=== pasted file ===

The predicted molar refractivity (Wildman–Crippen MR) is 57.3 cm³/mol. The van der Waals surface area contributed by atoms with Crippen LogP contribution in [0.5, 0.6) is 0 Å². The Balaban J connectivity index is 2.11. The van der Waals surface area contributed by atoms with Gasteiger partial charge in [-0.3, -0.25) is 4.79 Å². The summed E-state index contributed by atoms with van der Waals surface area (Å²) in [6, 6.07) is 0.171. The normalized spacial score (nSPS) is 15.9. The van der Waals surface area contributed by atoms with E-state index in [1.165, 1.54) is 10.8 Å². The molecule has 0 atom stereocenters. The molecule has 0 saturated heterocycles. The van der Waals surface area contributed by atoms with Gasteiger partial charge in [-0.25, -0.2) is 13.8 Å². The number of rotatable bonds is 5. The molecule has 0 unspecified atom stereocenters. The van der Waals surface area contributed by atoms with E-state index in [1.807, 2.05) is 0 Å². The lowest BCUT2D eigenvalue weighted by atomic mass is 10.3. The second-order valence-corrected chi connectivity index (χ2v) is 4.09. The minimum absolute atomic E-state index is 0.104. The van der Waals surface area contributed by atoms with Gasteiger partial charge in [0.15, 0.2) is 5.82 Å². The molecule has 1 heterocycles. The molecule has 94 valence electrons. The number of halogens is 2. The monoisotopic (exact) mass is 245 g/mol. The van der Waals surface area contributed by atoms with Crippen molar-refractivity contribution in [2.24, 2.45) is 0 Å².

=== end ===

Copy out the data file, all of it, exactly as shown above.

The predicted molar refractivity (Wildman–Crippen MR) is 57.3 cm³/mol. The van der Waals surface area contributed by atoms with Crippen LogP contribution in [0.5, 0.6) is 0 Å². The Balaban J connectivity index is 2.11. The van der Waals surface area contributed by atoms with Gasteiger partial charge in [-0.3, -0.25) is 4.79 Å². The summed E-state index contributed by atoms with van der Waals surface area (Å²) in [6, 6.07) is 0.171. The normalized spacial score (nSPS) is 15.9. The van der Waals surface area contributed by atoms with E-state index in [1.165, 1.54) is 10.8 Å². The molecule has 0 atom stereocenters. The molecule has 0 saturated heterocycles. The van der Waals surface area contributed by atoms with Gasteiger partial charge in [-0.25, -0.2) is 13.8 Å². The number of rotatable bonds is 5. The molecule has 0 unspecified atom stereocenters. The van der Waals surface area contributed by atoms with E-state index in [1.807, 2.05) is 0 Å². The lowest BCUT2D eigenvalue weighted by atomic mass is 10.3. The second-order valence-corrected chi connectivity index (χ2v) is 4.09. The minimum absolute atomic E-state index is 0.104. The van der Waals surface area contributed by atoms with Gasteiger partial charge in [0.15, 0.2) is 5.82 Å². The molecule has 1 heterocycles. The molecule has 94 valence electrons. The number of halogens is 2. The monoisotopic (exact) mass is 245 g/mol. The van der Waals surface area contributed by atoms with Crippen molar-refractivity contribution in [2.24, 2.45) is 0 Å².